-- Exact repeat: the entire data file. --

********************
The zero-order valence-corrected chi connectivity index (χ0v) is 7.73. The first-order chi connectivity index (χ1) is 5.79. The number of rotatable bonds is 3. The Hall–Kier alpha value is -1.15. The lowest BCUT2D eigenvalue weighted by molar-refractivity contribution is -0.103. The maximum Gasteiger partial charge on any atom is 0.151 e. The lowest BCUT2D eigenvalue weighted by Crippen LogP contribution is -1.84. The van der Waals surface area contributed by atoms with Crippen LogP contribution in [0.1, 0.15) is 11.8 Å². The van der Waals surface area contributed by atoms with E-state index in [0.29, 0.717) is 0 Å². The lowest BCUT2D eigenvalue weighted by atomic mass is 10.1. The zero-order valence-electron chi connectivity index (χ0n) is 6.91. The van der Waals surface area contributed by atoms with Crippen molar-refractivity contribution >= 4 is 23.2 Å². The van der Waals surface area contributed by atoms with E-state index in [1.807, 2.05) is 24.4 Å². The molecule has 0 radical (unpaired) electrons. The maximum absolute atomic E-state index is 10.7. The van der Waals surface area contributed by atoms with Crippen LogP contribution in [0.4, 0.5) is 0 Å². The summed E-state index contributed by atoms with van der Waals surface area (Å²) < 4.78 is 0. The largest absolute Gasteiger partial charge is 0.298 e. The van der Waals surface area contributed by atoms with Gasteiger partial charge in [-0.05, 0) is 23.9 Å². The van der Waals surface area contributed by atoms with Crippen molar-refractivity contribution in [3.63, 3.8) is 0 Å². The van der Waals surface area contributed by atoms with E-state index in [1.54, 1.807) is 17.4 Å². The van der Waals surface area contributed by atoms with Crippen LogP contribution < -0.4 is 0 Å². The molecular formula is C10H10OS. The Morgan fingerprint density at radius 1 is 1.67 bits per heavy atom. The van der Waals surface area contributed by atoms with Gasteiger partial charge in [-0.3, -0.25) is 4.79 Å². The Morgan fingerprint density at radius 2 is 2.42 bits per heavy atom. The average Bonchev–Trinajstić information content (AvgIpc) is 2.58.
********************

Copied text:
The zero-order valence-corrected chi connectivity index (χ0v) is 7.73. The first-order chi connectivity index (χ1) is 5.79. The number of rotatable bonds is 3. The Hall–Kier alpha value is -1.15. The lowest BCUT2D eigenvalue weighted by molar-refractivity contribution is -0.103. The maximum Gasteiger partial charge on any atom is 0.151 e. The lowest BCUT2D eigenvalue weighted by Crippen LogP contribution is -1.84. The van der Waals surface area contributed by atoms with Crippen LogP contribution in [0.1, 0.15) is 11.8 Å². The van der Waals surface area contributed by atoms with E-state index in [0.29, 0.717) is 0 Å². The lowest BCUT2D eigenvalue weighted by atomic mass is 10.1. The zero-order valence-electron chi connectivity index (χ0n) is 6.91. The van der Waals surface area contributed by atoms with Crippen molar-refractivity contribution >= 4 is 23.2 Å². The van der Waals surface area contributed by atoms with E-state index in [1.807, 2.05) is 24.4 Å². The molecule has 0 radical (unpaired) electrons. The maximum absolute atomic E-state index is 10.7. The van der Waals surface area contributed by atoms with Crippen LogP contribution in [0.4, 0.5) is 0 Å². The summed E-state index contributed by atoms with van der Waals surface area (Å²) < 4.78 is 0. The largest absolute Gasteiger partial charge is 0.298 e. The van der Waals surface area contributed by atoms with Gasteiger partial charge in [-0.05, 0) is 23.9 Å². The van der Waals surface area contributed by atoms with Crippen molar-refractivity contribution in [3.63, 3.8) is 0 Å². The van der Waals surface area contributed by atoms with E-state index in [1.54, 1.807) is 17.4 Å². The van der Waals surface area contributed by atoms with Crippen LogP contribution < -0.4 is 0 Å². The molecular formula is C10H10OS. The Morgan fingerprint density at radius 1 is 1.67 bits per heavy atom. The van der Waals surface area contributed by atoms with Gasteiger partial charge in [-0.3, -0.25) is 4.79 Å². The Morgan fingerprint density at radius 2 is 2.42 bits per heavy atom. The average Bonchev–Trinajstić information content (AvgIpc) is 2.58.